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The Top Ten List Of Corporate FCPA Settlements

top ten

Everybody, it seems, likes “Top Ten” lists.

This post highlights the top ten corporate FCPA settlements of all-time.

It seems odd saying this, but the list (unlike other lists) only includes enforcement actions where the corporate defendant was charged with or found to be in violation of the FCPA’s provisions (not other laws). In addition, the list highlights net FCPA settlement amounts actually secured by U.S. law enforcement after consistently accounting for (unlike other lists) certain credits or deductions in several enforcement actions involving foreign companies.

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Trace’s Bribery Risk Matrix Restates The Obvious

captain obvious

Recently Trace International, which calls itself “the world’s leading anti-bribery standard setting organization,” released its Trace Bribery Risk Matrix.

Like other rankings of bribery and corruption, there is nothing per se wrong with the Bribery Risk Matrix. However, as stated several times on these pages (see here and here), I am not sure what these rankings really do (other than generate media coverage for the organization releasing the rankings) given that they generally restate the obvious (hence the picture of “Captain Obvious”).

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An FCPA Enforcement Action Against A U.S. Company Is More Than Twice As Likely To Originate From A Voluntary Disclosure Compared To An FCPA Enforcement Action Against A Non-U.S. Company

Statistical Analysis

At last week’s FCPA Institute – Boston (attended by a diverse group of professionals from leading companies and firms from around the world) a participant asked about any differences between the percentage of U.S. company Foreign Corrupt Practices Act enforcement actions that originate with a voluntary disclosure vs. FCPA enforcement actions against non-U.S. companies that originate with a voluntary disclosure.

I responded that U.S. company enforcement actions were much more likely to result from voluntary disclosures compared to non-U.S. company enforcement actions, but promised to provide the actual numbers and they are set forth below (courtesy of FCPAnalytics).

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The Percentage Of SEC FCPA Enforcement Actions That Also Involve A DOJ Component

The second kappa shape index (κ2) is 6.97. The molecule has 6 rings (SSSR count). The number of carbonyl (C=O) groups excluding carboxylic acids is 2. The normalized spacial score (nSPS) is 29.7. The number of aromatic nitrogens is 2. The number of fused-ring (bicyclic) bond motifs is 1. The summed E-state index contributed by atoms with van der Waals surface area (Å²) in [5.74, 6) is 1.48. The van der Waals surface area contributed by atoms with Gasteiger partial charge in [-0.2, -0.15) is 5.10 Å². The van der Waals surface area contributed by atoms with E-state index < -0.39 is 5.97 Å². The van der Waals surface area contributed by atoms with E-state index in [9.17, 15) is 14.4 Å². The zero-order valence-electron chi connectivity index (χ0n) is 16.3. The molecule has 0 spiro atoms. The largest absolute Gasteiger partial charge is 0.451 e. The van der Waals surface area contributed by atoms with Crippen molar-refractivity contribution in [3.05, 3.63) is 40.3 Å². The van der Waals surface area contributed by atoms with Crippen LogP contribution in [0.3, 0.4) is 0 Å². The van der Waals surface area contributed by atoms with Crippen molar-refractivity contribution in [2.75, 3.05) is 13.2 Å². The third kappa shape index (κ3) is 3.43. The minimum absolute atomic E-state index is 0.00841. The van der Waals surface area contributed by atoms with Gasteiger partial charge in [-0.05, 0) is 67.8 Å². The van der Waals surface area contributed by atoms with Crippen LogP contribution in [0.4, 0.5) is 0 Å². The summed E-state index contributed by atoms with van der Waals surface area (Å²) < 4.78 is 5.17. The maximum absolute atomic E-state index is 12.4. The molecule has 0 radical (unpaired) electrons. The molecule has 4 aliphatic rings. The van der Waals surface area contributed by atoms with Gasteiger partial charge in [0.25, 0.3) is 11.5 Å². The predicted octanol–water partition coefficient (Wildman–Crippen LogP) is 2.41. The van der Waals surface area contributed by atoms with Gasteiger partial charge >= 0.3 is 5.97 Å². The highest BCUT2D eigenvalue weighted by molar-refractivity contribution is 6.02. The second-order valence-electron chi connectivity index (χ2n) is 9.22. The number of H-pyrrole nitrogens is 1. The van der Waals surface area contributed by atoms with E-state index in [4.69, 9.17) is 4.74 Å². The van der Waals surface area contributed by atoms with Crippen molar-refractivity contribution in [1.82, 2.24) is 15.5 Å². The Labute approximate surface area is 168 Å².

In this recent Corporate Crime Reporter interview, former SEC FCPA Unit Chief Kara Brockmeyer was asked: “are you noticing since you left the SEC a shift to the Justice Department not joining the SEC as much on FCPA cases?”

Borckmeyer responded: “When you are at the government for a long period of time, you see the pendulum swing back and forth. Yes, we are in a period, particularly in the FCPA area, where we saw the Department of Justice step away from a number of cases that were SEC only FCPA enforcement actions. There was a period of time where the Department was on every case that the SEC brought in the FCPA area. Now, the Department seems to be picking their battles on where they want to expend their resources.”

What do the numbers actually show? As highlighted below, between 2010 and 2014 the DOJ was involved in approximately 70% of SEC enforcement actions. Between 2015 to the present, the DOJ was involved in approximately 40% of SEC enforcement actions. [Keep in mind that the universe of enforcement actions (i.e. the denominator) is not that large and each enforcement action comprises approximately 2% of the total]

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Do We Really Need C = T – O To Tell Us Things We Already Likely Know?


I recently came across Risk Advisory’s Corruption Challenges Index. In perhaps a dig at Transparency International’s Corruption Perception Index (see here for a recent post) Risk Advisory states:

“We’ve looked at a number of factors above and beyond the simple perceived local corruption threat, to give a more nuanced and balanced evaluation of where the real challenges of negotiating corruption risks lie. These factors include such things as levels of FCPA enforcement action and local industry risks, as well as how information flows affect a company’s ability to understand who exactly it’s dealing with; how media reporting can be slanted according to the publisher, for example, or the willingness of people to talk openly about the likelihood and frequency of requests for bribes.”

Sounds fairly sophisticated – or nuanced – shall I say; however my response to the Corruption Challenges Index is the same as my response to the Corruption Perceptions Index: does the compliance community really need surveys or formulas (such as C = T – O read more below) to tell us things we already likely know. (See here for the prior post).

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